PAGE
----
Entertainment TV Why Imposters star Inbar Lavi might look a tad familiar

Why Imposters star Inbar Lavi might look a tad familiar

inbar lavi imposters
Inbar Lavi plays a con artist in Stan series Imposters (pictured), but in real life she's painfully honest – often to her detriment. Photo: Stan
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You’ve likely heard all about Hollywood’s incredible overnight success stories. Israeli actress Inbar Lavi doesn’t have one.

“I’m not one of the lucky ones,” the star of Stan series Imposters tells The New Daily, laughing.

“I’m 31 now so it’s been a minute,” she adds sarcastically.

“It’s still tough for me. I wouldn’t say I’ve done what I came here to do yet, I feel like I’m still hustling.”

If her face looks familiar, it’s because Lavi has appeared in around 20 TV shows since relocating from her birthplace, a town just outside Tel Aviv, to the United States at the age of 17.

From Prison Break to Sons of Anarchy, she spent years bouncing between “co-star, guest star, co-star again,” and attending audition after audition, where she often struggled with the terrible material.

“I went in for a project I thought was terrible. The writing was my worst nightmare, and the audition was in front of a huge TV producer, I won’t say who, but she’s it, she’s the TV God of this generation,” Lavi recalls, describing someone who sounds very much like a certain Grey’s Anatomy creator.

“I changed every word [of the script], I wrote the scene the way the scene should have been written. Everyone was dead silent and I left and I got the feedback, ‘This girl is never going to work in this city’.”

I got the feedback, ‘This girl is never going to work in this city’.

Whoever it was, they were clearly wrong. Lavi is two seasons into her role as con artist Maddie on the fast-paced, cleverly written dramedy, Imposters, acting alongside big name Uma Thurman.

“[Working with Uma], I barely remember any of it, I was blacked out for most of it,” she says, when asked about her favourite co-star in her career so far.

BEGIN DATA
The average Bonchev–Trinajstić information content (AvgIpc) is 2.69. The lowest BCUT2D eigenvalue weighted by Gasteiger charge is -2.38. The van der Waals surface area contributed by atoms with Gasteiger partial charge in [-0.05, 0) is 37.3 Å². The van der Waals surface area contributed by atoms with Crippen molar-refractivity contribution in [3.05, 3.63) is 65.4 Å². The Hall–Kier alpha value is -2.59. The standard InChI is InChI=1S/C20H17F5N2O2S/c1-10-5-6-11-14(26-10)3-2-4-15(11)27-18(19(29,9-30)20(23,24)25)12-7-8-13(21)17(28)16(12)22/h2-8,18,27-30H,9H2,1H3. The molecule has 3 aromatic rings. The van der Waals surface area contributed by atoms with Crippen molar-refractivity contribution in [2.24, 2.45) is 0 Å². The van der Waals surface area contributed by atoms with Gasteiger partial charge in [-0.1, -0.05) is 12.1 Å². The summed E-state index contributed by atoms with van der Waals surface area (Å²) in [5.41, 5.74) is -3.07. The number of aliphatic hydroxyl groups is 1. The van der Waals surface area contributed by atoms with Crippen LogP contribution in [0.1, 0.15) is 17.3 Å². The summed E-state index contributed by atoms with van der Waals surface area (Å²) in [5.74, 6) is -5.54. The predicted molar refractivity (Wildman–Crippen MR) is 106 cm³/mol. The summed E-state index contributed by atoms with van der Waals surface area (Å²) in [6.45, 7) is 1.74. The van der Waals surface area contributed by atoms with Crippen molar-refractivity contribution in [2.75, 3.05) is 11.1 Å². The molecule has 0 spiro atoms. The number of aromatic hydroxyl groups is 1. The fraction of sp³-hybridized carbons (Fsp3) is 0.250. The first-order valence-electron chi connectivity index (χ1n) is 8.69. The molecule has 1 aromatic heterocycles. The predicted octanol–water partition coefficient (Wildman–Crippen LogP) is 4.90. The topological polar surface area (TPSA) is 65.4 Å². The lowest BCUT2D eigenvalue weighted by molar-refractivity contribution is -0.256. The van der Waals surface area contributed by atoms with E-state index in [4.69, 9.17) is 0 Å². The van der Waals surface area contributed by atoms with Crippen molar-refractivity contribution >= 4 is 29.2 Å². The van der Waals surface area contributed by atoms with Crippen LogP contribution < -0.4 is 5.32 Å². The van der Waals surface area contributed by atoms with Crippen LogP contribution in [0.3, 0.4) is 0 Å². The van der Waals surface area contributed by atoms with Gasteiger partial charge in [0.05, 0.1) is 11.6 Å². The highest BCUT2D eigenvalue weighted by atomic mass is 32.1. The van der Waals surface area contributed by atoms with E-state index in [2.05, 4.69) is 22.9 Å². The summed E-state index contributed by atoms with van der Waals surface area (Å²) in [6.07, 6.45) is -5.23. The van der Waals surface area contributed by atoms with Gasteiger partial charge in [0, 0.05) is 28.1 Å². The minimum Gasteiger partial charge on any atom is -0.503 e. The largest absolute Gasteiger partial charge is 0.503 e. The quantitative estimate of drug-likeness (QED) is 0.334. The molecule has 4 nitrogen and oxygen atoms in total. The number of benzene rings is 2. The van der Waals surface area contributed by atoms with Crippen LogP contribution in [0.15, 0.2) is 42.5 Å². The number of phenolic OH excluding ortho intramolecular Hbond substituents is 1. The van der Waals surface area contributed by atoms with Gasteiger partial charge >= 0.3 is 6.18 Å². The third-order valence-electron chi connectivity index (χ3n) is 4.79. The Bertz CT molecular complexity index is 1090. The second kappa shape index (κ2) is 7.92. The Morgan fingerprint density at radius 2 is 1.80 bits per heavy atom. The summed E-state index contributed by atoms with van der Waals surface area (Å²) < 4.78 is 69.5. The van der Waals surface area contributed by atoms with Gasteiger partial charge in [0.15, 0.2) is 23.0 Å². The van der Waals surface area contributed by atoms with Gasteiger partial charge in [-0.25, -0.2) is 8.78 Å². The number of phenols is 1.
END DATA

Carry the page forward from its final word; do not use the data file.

Inbar’s Sons of Anarchy co-star Charlie Hunnam stole the show from her in their love scene.

“I can’t not bring up Charlie Hunnam just because he’s Charlie Hunnam,” she adds of her Sons of Anarchy co-star, with whom she shared several steamy scenes.

“Holy s—, he truly made an impact on me [because] he is so stunning. It was the first time I was half naked in a room and no one was looking at me because of Charlie Hunnam. We’re still really good friends.”

Lavi is very clearly not a product of the traditional Hollywood media machine – she shoots from the hip.

For example, she attributes her perfect American accent to the bickering of her now-divorced parents.

“My parents didn’t really get along and there was a lot of fighting so I would watch American television because it painted a perfect family picture,” she recalls.

“I was drawn to it, I spoke English to my parents when I was a kid, I made them call me Amber, I would watch a movie and pause on a word I couldn’t pronounce properly and repeat it a million times.”

Still, she’d prefer her accent to be even more tightly honed: “It’s still a work a progress, at the end of the night I’m exhausted [from maintaining it]. When I’m tired, like today I’m not 100 per cent healthy, it starts slipping.”

Wearing one of many wigs as Maddie in Imposters, a seductive con artist who marries strangers and then takes them for all they’re worth. Photo: Stan

Having recently relocated to Los Angeles, Lavi spends her days “working out all the time”, but occasionally pigging out on macaroni and cheese and “going hard” on her other vice: caffeine.

She attributes her on-screen energy to the “three to four” cups of coffee she consumes “in the first couple of hours of the day”, another trait she suspects she picked up from American television.

“All of these sit-coms, there’s always mugs being passed around!” she says.

While she’s adamant she hasn’t made it yet, she calls the wig-wearing, ever-changing Maddie her “dream role”.

“I got crazy lucky,” she admits.

“I’ve got my place in LA this year, I go back and forth from New York for work and play … It’s not a bad life, I’m not mad at it.”

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